There is a word many associate to Arsène Wenger these days, that is the word “project”. First there was the Emirates Stadium project, then the (in)famous youth project, now there’s this we-will-be-competitive-again project.
It seems that Arsène Wenger loves to build.
I am not bothered at all with all these projects, I admired a lot the way Arsène Wenger handled some very difficult transitions and I believe everybody should pay him huge credit for what he achieved during our troubled years.
We regularly lost our best players but never fell into disgrace and finished seventh in the Premier League, like a well-known club did recently – in example.
He managed to keep the team competitive enough to stay in the Champions League by helping some players to over perform, something we only realised once they left for healthier clubs.
We know the story, by the way.
Then came Mesut Özil and we all started to believe something was changing at the club.
We were competitive on the market, we were competitive on the field and we went on leading the Premier League for half of the season – only to let the title slip in late winter.
We scrambled our way to Wembley in the FA Cup, defeating Spurs, Everton and Wigan on the way to our first trophy in nine years – ending all jokes in the process!
The following parade was exception, spirits were high among fans and when Arsenal announced the signing of Mathieu Débuchy and Alexis Sanchez in the early days of July, everyone involved with the club seemed persuaded that the Arsenal was back into the mix with the big boys.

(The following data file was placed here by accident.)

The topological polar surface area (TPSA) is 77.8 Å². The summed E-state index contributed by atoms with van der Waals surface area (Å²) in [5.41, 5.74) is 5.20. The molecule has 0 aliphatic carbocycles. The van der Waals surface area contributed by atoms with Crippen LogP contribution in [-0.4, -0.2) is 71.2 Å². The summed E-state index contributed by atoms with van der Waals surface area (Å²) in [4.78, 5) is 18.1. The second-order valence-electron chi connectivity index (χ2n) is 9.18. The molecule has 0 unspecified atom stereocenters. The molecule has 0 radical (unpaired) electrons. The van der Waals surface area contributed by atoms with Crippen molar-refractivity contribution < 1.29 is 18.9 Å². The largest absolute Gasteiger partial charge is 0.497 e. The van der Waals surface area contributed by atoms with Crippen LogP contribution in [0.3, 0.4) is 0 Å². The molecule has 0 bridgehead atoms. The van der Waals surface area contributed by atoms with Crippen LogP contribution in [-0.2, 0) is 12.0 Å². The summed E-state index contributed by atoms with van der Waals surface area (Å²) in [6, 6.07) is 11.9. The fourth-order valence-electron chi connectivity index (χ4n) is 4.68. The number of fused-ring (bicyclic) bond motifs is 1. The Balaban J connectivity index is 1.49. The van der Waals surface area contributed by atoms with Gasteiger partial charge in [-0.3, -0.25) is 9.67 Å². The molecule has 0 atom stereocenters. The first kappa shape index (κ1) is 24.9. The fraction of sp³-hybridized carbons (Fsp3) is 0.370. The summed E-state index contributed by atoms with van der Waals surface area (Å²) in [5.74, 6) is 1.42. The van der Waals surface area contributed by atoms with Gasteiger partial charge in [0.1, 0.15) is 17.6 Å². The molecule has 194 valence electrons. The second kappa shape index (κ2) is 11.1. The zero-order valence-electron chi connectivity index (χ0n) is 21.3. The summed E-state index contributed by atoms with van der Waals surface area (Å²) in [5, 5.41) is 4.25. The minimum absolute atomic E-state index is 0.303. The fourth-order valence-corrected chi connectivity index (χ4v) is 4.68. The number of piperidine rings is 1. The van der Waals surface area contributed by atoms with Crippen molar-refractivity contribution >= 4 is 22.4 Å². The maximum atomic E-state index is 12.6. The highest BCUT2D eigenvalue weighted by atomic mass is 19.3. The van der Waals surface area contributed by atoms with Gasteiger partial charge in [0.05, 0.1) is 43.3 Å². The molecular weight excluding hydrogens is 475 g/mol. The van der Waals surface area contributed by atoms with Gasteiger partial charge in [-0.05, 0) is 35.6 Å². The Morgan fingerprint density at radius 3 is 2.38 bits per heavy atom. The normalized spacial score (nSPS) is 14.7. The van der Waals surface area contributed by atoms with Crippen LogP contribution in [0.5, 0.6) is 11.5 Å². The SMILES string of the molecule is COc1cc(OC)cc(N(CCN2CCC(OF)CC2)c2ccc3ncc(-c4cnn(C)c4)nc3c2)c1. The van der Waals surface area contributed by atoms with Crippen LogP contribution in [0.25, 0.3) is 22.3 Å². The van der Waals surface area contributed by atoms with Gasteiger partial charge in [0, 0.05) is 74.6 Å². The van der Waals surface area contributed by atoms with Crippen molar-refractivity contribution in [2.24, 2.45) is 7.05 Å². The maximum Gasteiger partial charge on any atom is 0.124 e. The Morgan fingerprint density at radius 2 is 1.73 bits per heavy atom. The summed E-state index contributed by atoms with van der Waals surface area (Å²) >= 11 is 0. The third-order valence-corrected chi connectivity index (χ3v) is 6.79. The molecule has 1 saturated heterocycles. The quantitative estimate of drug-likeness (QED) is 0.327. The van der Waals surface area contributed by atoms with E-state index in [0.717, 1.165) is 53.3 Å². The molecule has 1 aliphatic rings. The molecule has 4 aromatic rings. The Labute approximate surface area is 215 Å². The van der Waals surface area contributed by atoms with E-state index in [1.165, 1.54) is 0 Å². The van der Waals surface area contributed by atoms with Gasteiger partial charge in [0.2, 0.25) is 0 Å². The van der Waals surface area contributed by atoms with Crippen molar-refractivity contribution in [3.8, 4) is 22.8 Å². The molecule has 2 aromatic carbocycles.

Arsène Wenger’s long-term project seemed to reach its zenith and finally deliver some goods.
It was hard to contain the excitement, especially after the win against Manchester City in the Community Shield
That was until Le Prof fielded the team with a flamboyant, brand new 4-1-4-1 system.
Suddenly the team looked lost, players didn’t seem confident and performances weren’t really of the standards we expected: we were unconvincing against Crystal Palace at home, we were nervy against Besiktas in the Champions League playoff and then we disappointed against Leicester City away – before performing a real no-show against Borussia Dortmund at the Signal Iduna Park.
How we came back from Dortmund with only two goals on our backs is still a mystery…
The only two convincing wins came against Aston Villa away and Galatasaray at home, when Arsène Wenger reverted to the old 4-2-3-1 formation – coincidentally.
It’s not about Mesut Özil best position, as you might expect, it’s more about how the whole team looks more comfortable and more solid with this system.
We used to be good at the back last season and Wojciech Szczesny won the Golden Glove prize (shared with Petr Cech) for the most clean-sheets – 16 – in the Premier League, this season we’ve conceded every single time bar Aston Villa away, the Community Shield and both games against Besiktas – but we never looked calm and composed.
I thought last season that would have been the platform to launch a real challenge in both England and Europe this season, it seems now that we are starting everything again.
New system, new positions for some players, new movements off the ball to learn, new coordination to be found between defensive line and midfield, new combinations to be elaborated up front.
It takes time, of course.
Perhaps it will work wonders at some point but who can guarantee it won’t be too late when we finally click?
I am tempted to ask myself whether Arsène Wenger likes a project more than bringing it into fruition.
Thirty-something Italian, currently in Switzerland. Gooner since mid-ninties, when the Gunners defeated my hometown team, in Copenhagen. Twelve years ago I started my own blog (www.clockenditalia.com) after after some experiences with Italian websites and football magazines. Debate, don’t insult or you’re out.